Thursday, April 28, 2005

The Blood Runs in the Water: L. J. Adlington, The Diary of Pelly-D, (London: Hodder Children's Books, 2005).

I dislike allegory.
I dislike Holocaust literature even more.
L. J. Adlington has written a book which is essentially an sf version of The Diary of Anne Frank.

I love it.

It's taken me days to blog on this one because first of all I had to calm down and settle my distress. Adlington has really pulled off something quite special here. The book starts when Toni V, a young worker on a construction site, finds a diary. As he reads more of it, the book, and Toni V's thoughts, interact to build the world around us.

We gradually learn that we are on a different planet and that the humans on this planet have been adapted for the climate. They have gills and need/want to swim pretty much all the time. Water is crucial to their economy and their culture. Apart from that, there seems to have been a war. Toni V is involved in reconstruction, Pelly-D, the author of the diary, was a rich and pretty high school student.

What happens in Pelly-D's life is that two Cities become bellicose. One sees itself as genetically superior because it's population carries an expressed gene--Adlington never tells us what this gene does, and there is some speculation that it might not do anything. This City, City One, begins demanding help for a water shortage. Meanwhile in Pelly-D's City Three, while the demands of City One are eventually resisted, the politicians begin to make use of the same gene-ist rhetoric of their opponents. One of the fascinating tricks Adlington pulls is that those who are discriminated against in City Three, cannot call what is happening racism because there is no insult worse than racist.

Pelly-D finds that while her Dad carries the all important gene, she and the rest of the family don't. This isn't a tale of heroism. Dad deserts his family, allows them to be moved to a ghetto (the artists quarter, because all of this gene type is considered artistic) and he does nothing to help or rescue them when it becomes clear that their lives are threatened.

The diary ends there, but it's impact extends into the future. Toni V starts to think about who can and cant afford things; what it is he and his friends are digging over and destroying and he begins to wonder why. At the end, he wonders what has happened to the people who once lived here and realises that he may be part of the Final Solution.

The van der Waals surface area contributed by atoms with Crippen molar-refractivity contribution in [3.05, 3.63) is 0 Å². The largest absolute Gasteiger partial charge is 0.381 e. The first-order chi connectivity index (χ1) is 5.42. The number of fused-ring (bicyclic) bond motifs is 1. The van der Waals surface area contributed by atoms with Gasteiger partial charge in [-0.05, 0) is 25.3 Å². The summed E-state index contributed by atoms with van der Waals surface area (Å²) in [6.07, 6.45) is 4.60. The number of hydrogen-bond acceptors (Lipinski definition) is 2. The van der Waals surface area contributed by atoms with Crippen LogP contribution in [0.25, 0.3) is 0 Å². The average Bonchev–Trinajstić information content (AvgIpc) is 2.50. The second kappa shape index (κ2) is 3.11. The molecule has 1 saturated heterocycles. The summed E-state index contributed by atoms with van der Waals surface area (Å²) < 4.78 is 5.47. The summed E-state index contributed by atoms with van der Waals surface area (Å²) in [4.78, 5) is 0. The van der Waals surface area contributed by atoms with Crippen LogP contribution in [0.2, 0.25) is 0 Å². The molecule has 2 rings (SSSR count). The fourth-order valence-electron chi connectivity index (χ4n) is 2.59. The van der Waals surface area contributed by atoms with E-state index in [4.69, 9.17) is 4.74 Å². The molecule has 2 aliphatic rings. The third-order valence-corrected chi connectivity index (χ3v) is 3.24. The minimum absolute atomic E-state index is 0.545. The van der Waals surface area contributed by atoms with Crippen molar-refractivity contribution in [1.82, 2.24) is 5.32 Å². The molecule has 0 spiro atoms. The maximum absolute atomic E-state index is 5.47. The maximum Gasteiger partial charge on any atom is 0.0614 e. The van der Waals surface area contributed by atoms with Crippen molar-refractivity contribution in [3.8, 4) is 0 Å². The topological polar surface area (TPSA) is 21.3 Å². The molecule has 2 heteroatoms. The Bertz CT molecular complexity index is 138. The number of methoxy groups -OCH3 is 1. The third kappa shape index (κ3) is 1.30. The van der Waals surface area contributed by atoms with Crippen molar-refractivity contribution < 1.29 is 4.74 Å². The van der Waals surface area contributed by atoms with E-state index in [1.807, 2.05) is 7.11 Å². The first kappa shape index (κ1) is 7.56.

What makes this book work is the way Adlington unfolds the world. Pelly-D's diary is incomplete, it tells only what a high school girl would think to tell, there are no info dumps. Similarly, what Toni V can tell us is bound by his knowledge of the world. The book is actually a useful reminder of how little even the complicit can know of genocide.

Sunday, April 24, 2005

Not all earthquakes move the soul: Diane Browne, A Tumbling World...A Time of Fire (Jamaica: Arawak, 2002).

Thank you to Nalo Hopkinson for bringing this one back from Jamaica for me. It isn't very good, but always helpful to reach beyond imperialist shores.

Vanessa and Kerry get sent to their aunt and uncle for the vacation-a punishment for poor grades. Uncle sends them back into the past in his Time Mill.

Annoyingly, the machine covers space as well as time so they end up in Kingston. They have encounters with people, work out they are in 1907 and eventually experience the earthquake of the period. The whole thing feels like a Disney experience. Browne has a number of social issues she wants her readers to recognise, but hair straightening seems the most important (social and class divisions are described, but not processed by either author or protagonists). And beyond all of this, the "pay off", the experience of the earthquake, just doesn't work--it's limp.

I don't think this book is flawed because it's poor sf, it's just an aimless book. The time travel is there to give a history lesson and inspire children with an interest in the past but it is all just too obvious.

Saturday, April 23, 2005

Space Men in Wales: Louise Lawrence, Star Lord, (London: the Bodely Head, 1987).

Well, after all that bitching, I have an interesting book to talk about, although I do have one or two issues.

Louise Lawrence's Starlord is straightforward enough. A space ship crash lands and a family, Enid Wiliams (mother), Gywneth (daughter), Rhys (son) and Hywel Thomas (grandfather) find a survivor, a very beautiful young boy. The army is after him and they first hide him, find him a doctor, and eventually help him escape through a portal in the mountain.

A number of things had me hooked: the writing is really stylish ( a huge contrast to Morgan,) but it is the way in which it was stylish which interested me.

One of my complaints has been the degree to which so many of these books are really about a family situation. The same could be said of Star Lord but Lawrence treats the family situation the way we would expect an sf writer to treat any problem: she tells us as little as possible and leaves us to work it out. Even at the end we only think we know what the issues were--Enid's bad choice of men, possibly more than one, the last one probably violent. We aren't even sure if her children have the same father, we don't know what her father thinks about all of this, and we only have hints of what Gwyneth and Rhys think. Similarly, Gwyneth and Rhys's hopes and ambitions are only hinted at.